Exceptions to this requirement may be approved by the appropriate Dean.
These hours should be conducted on campus unless approved otherwise by the appropriate academic dean. Divisional hours can be modified as required and communicated as described above. FTCC instructors are being sent out to the high schools throughout the entire county to teach dual credit classes.
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Some of these schools are nearly an hour away from the college, but unless one travels to the college then to the HS then to the college, no compensation for mileage will be given. Additionally, since adjuncts often cannot to go the high schools during the day, adjuncts are given preference for all online classes and classes on campus when full time instructors are farmed out.
The high schools, not the college, determine what days and times classes will be held. An average schedule for many instructors Fall will include college classes every morning and 90 minute high school classes every afternoon 4 days a week. The instructors who do best at FTCC are those who give only multiple choice exams and completion grades for all writing assignments and who show videos in class rather than actually teaching.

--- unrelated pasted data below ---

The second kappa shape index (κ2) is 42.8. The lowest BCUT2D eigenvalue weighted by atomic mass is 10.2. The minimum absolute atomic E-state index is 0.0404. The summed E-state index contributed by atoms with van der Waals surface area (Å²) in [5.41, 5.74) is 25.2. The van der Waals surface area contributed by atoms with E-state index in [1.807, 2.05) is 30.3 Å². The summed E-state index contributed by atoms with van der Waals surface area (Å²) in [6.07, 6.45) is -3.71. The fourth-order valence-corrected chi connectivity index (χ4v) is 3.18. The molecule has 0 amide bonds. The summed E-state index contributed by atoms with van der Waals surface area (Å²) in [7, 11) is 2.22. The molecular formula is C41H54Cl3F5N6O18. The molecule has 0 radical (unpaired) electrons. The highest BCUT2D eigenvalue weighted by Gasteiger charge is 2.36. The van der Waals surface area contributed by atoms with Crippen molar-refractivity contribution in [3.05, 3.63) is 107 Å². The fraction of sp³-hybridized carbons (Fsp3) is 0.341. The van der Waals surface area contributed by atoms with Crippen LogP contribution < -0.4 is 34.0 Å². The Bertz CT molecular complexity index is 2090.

As far as pay, FTCC is competitive, but once you are hired you cannot expect to get much by way of raises.
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And, you also cannot expect much by way of breaks during the semester. Faculty often are required to hold work days when students are off. It leaves little time for getting caught up or for taking care of any personal business. There are some nice things about FTCC--the grounds are lovely and the buildings are clean.
But, faculty have no voice--they can't weigh in on strategies to deal with retention issues or even on whether or not high school classes will be increased at the loss of our regular curriculum students. If you work here, you will be nothing more than a wage slave. Your degrees, the professional honors you have achieved, none of these matter.
You are a cog in the machine and the view of the upper levels of the administration is that you are easily replacable--because it doesn't matter how shoddy the product we are putting out; it only matters that we increase enrollment and that, having admitted people who have no business being in a college classroom, we retain them at all costs to avoid federal penalties.
The leadership of the college is broken but given the circumstances there is no way to fix it. It was much the same story. I was in touch with them months after the visit to ask what the situation was, only to be curtly told that the search had concluded and someone else had accepted.
Guys: an email will do, just make it polite, engaged, and timely. Their hiring practices are terrible. Professor here from FGCU: These complaints are legit, but the culprit is usually the HR department which controls all phases of the job search. Committee members, including the chair, are instructed NOT to communicate with job candidates.